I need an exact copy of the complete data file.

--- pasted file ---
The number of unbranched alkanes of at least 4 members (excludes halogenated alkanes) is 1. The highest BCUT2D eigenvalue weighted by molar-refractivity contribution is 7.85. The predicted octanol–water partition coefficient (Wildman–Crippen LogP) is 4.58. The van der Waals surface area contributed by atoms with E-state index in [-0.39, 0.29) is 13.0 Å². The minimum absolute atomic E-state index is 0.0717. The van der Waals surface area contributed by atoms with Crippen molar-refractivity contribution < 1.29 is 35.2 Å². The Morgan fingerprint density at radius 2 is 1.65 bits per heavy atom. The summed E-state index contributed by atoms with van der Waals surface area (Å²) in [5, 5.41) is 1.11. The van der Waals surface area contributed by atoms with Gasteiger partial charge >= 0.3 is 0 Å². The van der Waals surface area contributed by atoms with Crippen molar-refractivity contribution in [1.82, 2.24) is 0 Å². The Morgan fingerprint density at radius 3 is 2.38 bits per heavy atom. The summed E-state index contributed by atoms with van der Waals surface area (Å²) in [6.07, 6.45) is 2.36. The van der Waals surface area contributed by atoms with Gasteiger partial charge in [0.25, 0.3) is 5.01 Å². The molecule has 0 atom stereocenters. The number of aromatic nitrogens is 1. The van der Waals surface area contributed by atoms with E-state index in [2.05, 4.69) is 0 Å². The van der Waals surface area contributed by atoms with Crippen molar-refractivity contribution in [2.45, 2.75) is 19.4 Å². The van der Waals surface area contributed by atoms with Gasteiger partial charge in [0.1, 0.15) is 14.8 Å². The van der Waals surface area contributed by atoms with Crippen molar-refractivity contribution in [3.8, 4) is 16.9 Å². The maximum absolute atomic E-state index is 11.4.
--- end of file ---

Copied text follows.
The number of unbranched alkanes of at least 4 members (excludes halogenated alkanes) is 1. The highest BCUT2D eigenvalue weighted by molar-refractivity contribution is 7.85. The predicted octanol–water partition coefficient (Wildman–Crippen LogP) is 4.58. The van der Waals surface area contributed by atoms with E-state index in [-0.39, 0.29) is 13.0 Å². The minimum absolute atomic E-state index is 0.0717. The van der Waals surface area contributed by atoms with Crippen molar-refractivity contribution < 1.29 is 35.2 Å². The Morgan fingerprint density at radius 2 is 1.65 bits per heavy atom. The summed E-state index contributed by atoms with van der Waals surface area (Å²) in [5, 5.41) is 1.11. The van der Waals surface area contributed by atoms with Gasteiger partial charge >= 0.3 is 0 Å². The van der Waals surface area contributed by atoms with Crippen molar-refractivity contribution in [1.82, 2.24) is 0 Å². The Morgan fingerprint density at radius 3 is 2.38 bits per heavy atom. The summed E-state index contributed by atoms with van der Waals surface area (Å²) in [6.07, 6.45) is 2.36. The van der Waals surface area contributed by atoms with Gasteiger partial charge in [0.25, 0.3) is 5.01 Å². The molecule has 0 atom stereocenters. The number of aromatic nitrogens is 1. The van der Waals surface area contributed by atoms with E-state index in [2.05, 4.69) is 0 Å². The van der Waals surface area contributed by atoms with Crippen molar-refractivity contribution in [2.45, 2.75) is 19.4 Å². The van der Waals surface area contributed by atoms with Gasteiger partial charge in [0.1, 0.15) is 14.8 Å². The van der Waals surface area contributed by atoms with Crippen molar-refractivity contribution in [3.8, 4) is 16.9 Å². The maximum absolute atomic E-state index is 11.4.